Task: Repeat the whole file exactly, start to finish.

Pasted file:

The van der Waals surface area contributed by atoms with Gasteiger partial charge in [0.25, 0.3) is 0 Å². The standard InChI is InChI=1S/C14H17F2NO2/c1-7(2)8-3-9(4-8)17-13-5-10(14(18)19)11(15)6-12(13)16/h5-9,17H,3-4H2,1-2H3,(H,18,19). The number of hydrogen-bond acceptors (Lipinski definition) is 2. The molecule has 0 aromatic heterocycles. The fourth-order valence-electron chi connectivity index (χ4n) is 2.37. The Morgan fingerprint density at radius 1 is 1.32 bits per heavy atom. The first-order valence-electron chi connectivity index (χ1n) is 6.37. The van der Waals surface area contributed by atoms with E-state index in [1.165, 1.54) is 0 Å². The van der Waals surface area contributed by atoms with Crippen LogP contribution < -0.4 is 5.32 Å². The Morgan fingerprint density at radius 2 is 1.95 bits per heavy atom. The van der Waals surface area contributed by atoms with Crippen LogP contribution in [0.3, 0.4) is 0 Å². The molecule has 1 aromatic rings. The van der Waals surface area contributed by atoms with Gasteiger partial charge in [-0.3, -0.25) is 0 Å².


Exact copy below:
The van der Waals surface area contributed by atoms with Gasteiger partial charge in [0.25, 0.3) is 0 Å². The standard InChI is InChI=1S/C14H17F2NO2/c1-7(2)8-3-9(4-8)17-13-5-10(14(18)19)11(15)6-12(13)16/h5-9,17H,3-4H2,1-2H3,(H,18,19). The number of hydrogen-bond acceptors (Lipinski definition) is 2. The molecule has 0 aromatic heterocycles. The fourth-order valence-electron chi connectivity index (χ4n) is 2.37. The Morgan fingerprint density at radius 1 is 1.32 bits per heavy atom. The first-order valence-electron chi connectivity index (χ1n) is 6.37. The van der Waals surface area contributed by atoms with E-state index in [1.165, 1.54) is 0 Å². The van der Waals surface area contributed by atoms with Crippen LogP contribution < -0.4 is 5.32 Å². The Morgan fingerprint density at radius 2 is 1.95 bits per heavy atom. The van der Waals surface area contributed by atoms with Crippen LogP contribution in [0.3, 0.4) is 0 Å². The molecule has 1 aromatic rings. The van der Waals surface area contributed by atoms with Gasteiger partial charge in [-0.3, -0.25) is 0 Å².